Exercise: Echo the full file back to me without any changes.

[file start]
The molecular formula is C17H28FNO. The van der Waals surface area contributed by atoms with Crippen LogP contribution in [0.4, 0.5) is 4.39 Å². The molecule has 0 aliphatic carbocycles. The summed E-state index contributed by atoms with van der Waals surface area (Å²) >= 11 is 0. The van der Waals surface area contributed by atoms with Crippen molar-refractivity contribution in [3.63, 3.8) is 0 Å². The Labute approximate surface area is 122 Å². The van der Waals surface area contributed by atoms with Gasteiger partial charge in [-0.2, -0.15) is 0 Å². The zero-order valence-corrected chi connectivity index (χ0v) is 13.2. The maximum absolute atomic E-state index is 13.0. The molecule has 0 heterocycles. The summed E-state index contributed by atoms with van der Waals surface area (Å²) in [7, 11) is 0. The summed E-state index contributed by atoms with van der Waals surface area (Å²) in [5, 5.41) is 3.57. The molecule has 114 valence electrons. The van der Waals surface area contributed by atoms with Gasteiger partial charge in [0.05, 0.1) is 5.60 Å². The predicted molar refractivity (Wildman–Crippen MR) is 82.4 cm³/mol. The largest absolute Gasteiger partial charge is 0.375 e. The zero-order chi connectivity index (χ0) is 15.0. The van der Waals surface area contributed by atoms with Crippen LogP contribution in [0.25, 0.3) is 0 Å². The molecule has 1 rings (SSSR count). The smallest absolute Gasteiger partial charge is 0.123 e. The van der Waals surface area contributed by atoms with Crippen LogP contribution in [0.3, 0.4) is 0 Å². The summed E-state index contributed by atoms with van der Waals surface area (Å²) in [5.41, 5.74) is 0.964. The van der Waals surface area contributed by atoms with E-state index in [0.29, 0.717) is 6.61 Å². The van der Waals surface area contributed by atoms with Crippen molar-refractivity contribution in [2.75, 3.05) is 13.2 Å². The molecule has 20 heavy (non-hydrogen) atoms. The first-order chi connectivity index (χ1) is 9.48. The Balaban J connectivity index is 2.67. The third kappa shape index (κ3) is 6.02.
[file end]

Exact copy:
The molecular formula is C17H28FNO. The van der Waals surface area contributed by atoms with Crippen LogP contribution in [0.4, 0.5) is 4.39 Å². The molecule has 0 aliphatic carbocycles. The summed E-state index contributed by atoms with van der Waals surface area (Å²) >= 11 is 0. The van der Waals surface area contributed by atoms with Crippen molar-refractivity contribution in [3.63, 3.8) is 0 Å². The Labute approximate surface area is 122 Å². The van der Waals surface area contributed by atoms with Gasteiger partial charge in [-0.2, -0.15) is 0 Å². The zero-order valence-corrected chi connectivity index (χ0v) is 13.2. The maximum absolute atomic E-state index is 13.0. The molecule has 0 heterocycles. The summed E-state index contributed by atoms with van der Waals surface area (Å²) in [7, 11) is 0. The summed E-state index contributed by atoms with van der Waals surface area (Å²) in [5, 5.41) is 3.57. The molecule has 114 valence electrons. The van der Waals surface area contributed by atoms with Gasteiger partial charge in [0.05, 0.1) is 5.60 Å². The predicted molar refractivity (Wildman–Crippen MR) is 82.4 cm³/mol. The largest absolute Gasteiger partial charge is 0.375 e. The zero-order chi connectivity index (χ0) is 15.0. The van der Waals surface area contributed by atoms with Crippen LogP contribution in [0.25, 0.3) is 0 Å². The molecule has 1 rings (SSSR count). The smallest absolute Gasteiger partial charge is 0.123 e. The van der Waals surface area contributed by atoms with Crippen LogP contribution in [0.3, 0.4) is 0 Å². The summed E-state index contributed by atoms with van der Waals surface area (Å²) in [5.41, 5.74) is 0.964. The van der Waals surface area contributed by atoms with E-state index in [0.29, 0.717) is 6.61 Å². The van der Waals surface area contributed by atoms with Crippen molar-refractivity contribution in [2.75, 3.05) is 13.2 Å². The molecule has 20 heavy (non-hydrogen) atoms. The first-order chi connectivity index (χ1) is 9.48. The Balaban J connectivity index is 2.67. The third kappa shape index (κ3) is 6.02.